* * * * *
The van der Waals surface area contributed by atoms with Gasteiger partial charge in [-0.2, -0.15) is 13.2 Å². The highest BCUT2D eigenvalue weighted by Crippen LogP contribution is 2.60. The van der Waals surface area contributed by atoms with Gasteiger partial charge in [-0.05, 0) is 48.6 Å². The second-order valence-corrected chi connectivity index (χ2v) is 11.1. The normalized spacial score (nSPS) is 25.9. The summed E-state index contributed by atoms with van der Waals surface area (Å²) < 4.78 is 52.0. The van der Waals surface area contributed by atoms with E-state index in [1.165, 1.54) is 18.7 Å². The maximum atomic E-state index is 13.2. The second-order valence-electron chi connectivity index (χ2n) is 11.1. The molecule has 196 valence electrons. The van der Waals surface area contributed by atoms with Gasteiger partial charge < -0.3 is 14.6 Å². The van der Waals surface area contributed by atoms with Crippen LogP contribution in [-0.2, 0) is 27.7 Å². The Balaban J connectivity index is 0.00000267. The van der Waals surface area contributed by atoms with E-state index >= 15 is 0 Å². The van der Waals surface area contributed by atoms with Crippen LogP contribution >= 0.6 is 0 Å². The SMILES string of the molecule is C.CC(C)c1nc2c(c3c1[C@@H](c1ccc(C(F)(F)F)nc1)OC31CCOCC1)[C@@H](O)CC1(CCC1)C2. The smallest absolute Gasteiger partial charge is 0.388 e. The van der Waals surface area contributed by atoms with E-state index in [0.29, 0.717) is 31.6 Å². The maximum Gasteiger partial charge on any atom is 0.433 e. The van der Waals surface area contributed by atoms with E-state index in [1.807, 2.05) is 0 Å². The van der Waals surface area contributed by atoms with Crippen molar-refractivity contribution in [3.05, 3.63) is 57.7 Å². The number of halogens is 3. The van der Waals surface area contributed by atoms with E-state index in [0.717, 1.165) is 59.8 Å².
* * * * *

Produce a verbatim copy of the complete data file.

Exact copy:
The van der Waals surface area contributed by atoms with Gasteiger partial charge in [-0.2, -0.15) is 13.2 Å². The highest BCUT2D eigenvalue weighted by Crippen LogP contribution is 2.60. The van der Waals surface area contributed by atoms with Gasteiger partial charge in [-0.05, 0) is 48.6 Å². The second-order valence-corrected chi connectivity index (χ2v) is 11.1. The normalized spacial score (nSPS) is 25.9. The summed E-state index contributed by atoms with van der Waals surface area (Å²) < 4.78 is 52.0. The van der Waals surface area contributed by atoms with E-state index in [1.165, 1.54) is 18.7 Å². The maximum atomic E-state index is 13.2. The second-order valence-electron chi connectivity index (χ2n) is 11.1. The molecule has 196 valence electrons. The van der Waals surface area contributed by atoms with Gasteiger partial charge < -0.3 is 14.6 Å². The van der Waals surface area contributed by atoms with Crippen LogP contribution in [-0.2, 0) is 27.7 Å². The Balaban J connectivity index is 0.00000267. The van der Waals surface area contributed by atoms with E-state index >= 15 is 0 Å². The van der Waals surface area contributed by atoms with Crippen LogP contribution >= 0.6 is 0 Å². The SMILES string of the molecule is C.CC(C)c1nc2c(c3c1[C@@H](c1ccc(C(F)(F)F)nc1)OC31CCOCC1)[C@@H](O)CC1(CCC1)C2. The smallest absolute Gasteiger partial charge is 0.388 e. The van der Waals surface area contributed by atoms with E-state index in [0.29, 0.717) is 31.6 Å². The maximum Gasteiger partial charge on any atom is 0.433 e. The van der Waals surface area contributed by atoms with E-state index in [1.807, 2.05) is 0 Å². The van der Waals surface area contributed by atoms with Crippen molar-refractivity contribution in [3.05, 3.63) is 57.7 Å². The number of halogens is 3. The van der Waals surface area contributed by atoms with E-state index in [0.717, 1.165) is 59.8 Å².